16. What is a TACS and how does it present?
    • Total anterior circulation stroke; damages one anterior hemisphere e.g. MCA occlusion
    • Presents with:
    • Contralateral hemiparesis
    • Homonymous hemianopia
    • Higher dysfunction (aphasia, memory loss, agnosia)
  17. What is a PACS, LACS and PCS?
    • PACS: Partial anterior circulation stroke; 2/3 of TACS clinical features
    • LACS: Lacunar ACS, affects small area with features varying
    • PCS: Posterior circulation stroke; affects CNs, stem or cerebellum
  18. What are the features of cerebellar infarction?
    • DANISH:
    • Disdiadochokinesis
    • Ataxia
    • Nystagmus
    • Intention tremor
    • Slurred speech
    • Hypotonia
  19. What other diseases can mimic stroke?
    • Seizure
    • Hypoglycaemia
    • Infection
    • Toxic-metabolic
    • Neoplasia
    • Syncope/CV disease
  20. How is a stroke diagnosed?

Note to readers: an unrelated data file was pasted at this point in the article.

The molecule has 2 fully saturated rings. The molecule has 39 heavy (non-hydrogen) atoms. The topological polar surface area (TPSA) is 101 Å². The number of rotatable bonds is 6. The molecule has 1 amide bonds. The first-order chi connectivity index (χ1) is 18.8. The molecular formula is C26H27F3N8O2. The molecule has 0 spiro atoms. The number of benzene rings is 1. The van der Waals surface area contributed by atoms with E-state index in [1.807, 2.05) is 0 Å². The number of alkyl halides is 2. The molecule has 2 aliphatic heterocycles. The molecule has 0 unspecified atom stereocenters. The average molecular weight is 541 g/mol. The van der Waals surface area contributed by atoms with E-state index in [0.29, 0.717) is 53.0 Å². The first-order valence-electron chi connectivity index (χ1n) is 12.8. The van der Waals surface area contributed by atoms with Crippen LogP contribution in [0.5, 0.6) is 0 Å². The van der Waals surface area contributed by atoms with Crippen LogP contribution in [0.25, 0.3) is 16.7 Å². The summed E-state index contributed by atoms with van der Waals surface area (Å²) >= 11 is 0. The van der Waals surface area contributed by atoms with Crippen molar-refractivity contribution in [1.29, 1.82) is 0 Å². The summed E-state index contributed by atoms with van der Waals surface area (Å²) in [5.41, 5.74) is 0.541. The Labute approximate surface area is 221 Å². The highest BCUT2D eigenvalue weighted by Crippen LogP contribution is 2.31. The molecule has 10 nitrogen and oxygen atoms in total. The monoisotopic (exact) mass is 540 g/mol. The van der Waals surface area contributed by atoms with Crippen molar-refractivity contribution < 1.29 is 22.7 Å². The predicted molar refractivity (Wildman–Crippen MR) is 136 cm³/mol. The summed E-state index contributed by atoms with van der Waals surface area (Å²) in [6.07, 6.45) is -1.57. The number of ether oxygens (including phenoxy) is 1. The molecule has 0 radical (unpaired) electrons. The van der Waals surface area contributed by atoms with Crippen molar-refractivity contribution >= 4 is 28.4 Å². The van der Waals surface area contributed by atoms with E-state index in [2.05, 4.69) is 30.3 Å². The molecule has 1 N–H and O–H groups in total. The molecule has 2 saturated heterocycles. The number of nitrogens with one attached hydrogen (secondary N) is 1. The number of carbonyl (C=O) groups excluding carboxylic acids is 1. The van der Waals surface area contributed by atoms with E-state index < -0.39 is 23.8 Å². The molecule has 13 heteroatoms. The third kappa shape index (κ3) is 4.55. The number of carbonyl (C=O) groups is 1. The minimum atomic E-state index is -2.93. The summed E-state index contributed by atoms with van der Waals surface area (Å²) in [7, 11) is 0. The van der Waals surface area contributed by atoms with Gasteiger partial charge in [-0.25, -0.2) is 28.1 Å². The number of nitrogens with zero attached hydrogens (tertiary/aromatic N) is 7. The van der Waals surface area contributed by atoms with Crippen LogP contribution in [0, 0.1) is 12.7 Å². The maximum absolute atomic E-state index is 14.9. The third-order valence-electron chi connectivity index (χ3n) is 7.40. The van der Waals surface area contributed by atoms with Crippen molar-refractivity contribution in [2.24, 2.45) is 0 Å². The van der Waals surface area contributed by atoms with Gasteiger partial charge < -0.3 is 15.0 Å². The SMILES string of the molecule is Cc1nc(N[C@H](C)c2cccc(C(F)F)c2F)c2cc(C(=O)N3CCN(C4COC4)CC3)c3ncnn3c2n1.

• Acute rise in BP (maintains CPP)
    • Neuro exam
    • ECG for AF, IE
    • Bloods: Obs, coag, FBC, U+Es, lipids, glucose
    • Imaging: CT/MRI for space occupying lesion
  21. How is stroke managed acutely?
    • After BP, BM and coagulation screen performed, transferred
    • Thrombolysis given within 'window'; 4.5 hours
    • Carotid endartrectomy if stenosis
  22. What are the contraindications for thrombolysis in stroke?
    • Previous IC bleed
    • Uncontrolled hypertension
    • Known vascular structure lesions
    • Facial trauma <3 months
  23. What is the aetiology of stroke?
    • Increasing age
    • Hypertension
    • Heart disease (especially AF, MI)
    • Smoking
    • Diabetes
    • Hypercholesterolaemia
    • Previous stroke/TIA
    • Family history
  24. Outline the mild and severe presentation of traumatic brain injury
    • Mild: Stunned for seconds/minutes, with no amnesia and a possible headache
    • Serious: Increased duration of unconsciousness, amnesia, GCS below 5 for >24 hours implies very serious, long recovery